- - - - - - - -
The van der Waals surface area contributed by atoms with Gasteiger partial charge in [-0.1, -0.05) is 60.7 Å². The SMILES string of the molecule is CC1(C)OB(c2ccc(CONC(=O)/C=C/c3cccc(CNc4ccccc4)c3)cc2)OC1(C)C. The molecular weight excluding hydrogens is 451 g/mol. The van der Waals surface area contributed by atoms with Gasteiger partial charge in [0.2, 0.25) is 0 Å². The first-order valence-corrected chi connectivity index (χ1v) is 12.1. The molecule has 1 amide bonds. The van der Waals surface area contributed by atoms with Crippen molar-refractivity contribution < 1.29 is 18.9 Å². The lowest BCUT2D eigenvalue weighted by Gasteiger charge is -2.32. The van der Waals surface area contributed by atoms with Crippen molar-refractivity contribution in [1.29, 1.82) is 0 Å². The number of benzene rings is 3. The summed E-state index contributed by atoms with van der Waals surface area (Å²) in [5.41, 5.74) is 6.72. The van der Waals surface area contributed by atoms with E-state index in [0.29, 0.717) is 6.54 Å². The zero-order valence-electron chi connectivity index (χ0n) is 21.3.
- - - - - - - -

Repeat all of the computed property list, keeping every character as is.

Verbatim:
The van der Waals surface area contributed by atoms with Gasteiger partial charge in [-0.1, -0.05) is 60.7 Å². The SMILES string of the molecule is CC1(C)OB(c2ccc(CONC(=O)/C=C/c3cccc(CNc4ccccc4)c3)cc2)OC1(C)C. The molecular weight excluding hydrogens is 451 g/mol. The van der Waals surface area contributed by atoms with Gasteiger partial charge in [0.2, 0.25) is 0 Å². The first-order valence-corrected chi connectivity index (χ1v) is 12.1. The molecule has 1 amide bonds. The van der Waals surface area contributed by atoms with Crippen molar-refractivity contribution < 1.29 is 18.9 Å². The lowest BCUT2D eigenvalue weighted by Gasteiger charge is -2.32. The van der Waals surface area contributed by atoms with Crippen molar-refractivity contribution in [1.29, 1.82) is 0 Å². The number of benzene rings is 3. The summed E-state index contributed by atoms with van der Waals surface area (Å²) in [5.41, 5.74) is 6.72. The van der Waals surface area contributed by atoms with E-state index in [0.29, 0.717) is 6.54 Å². The zero-order valence-electron chi connectivity index (χ0n) is 21.3.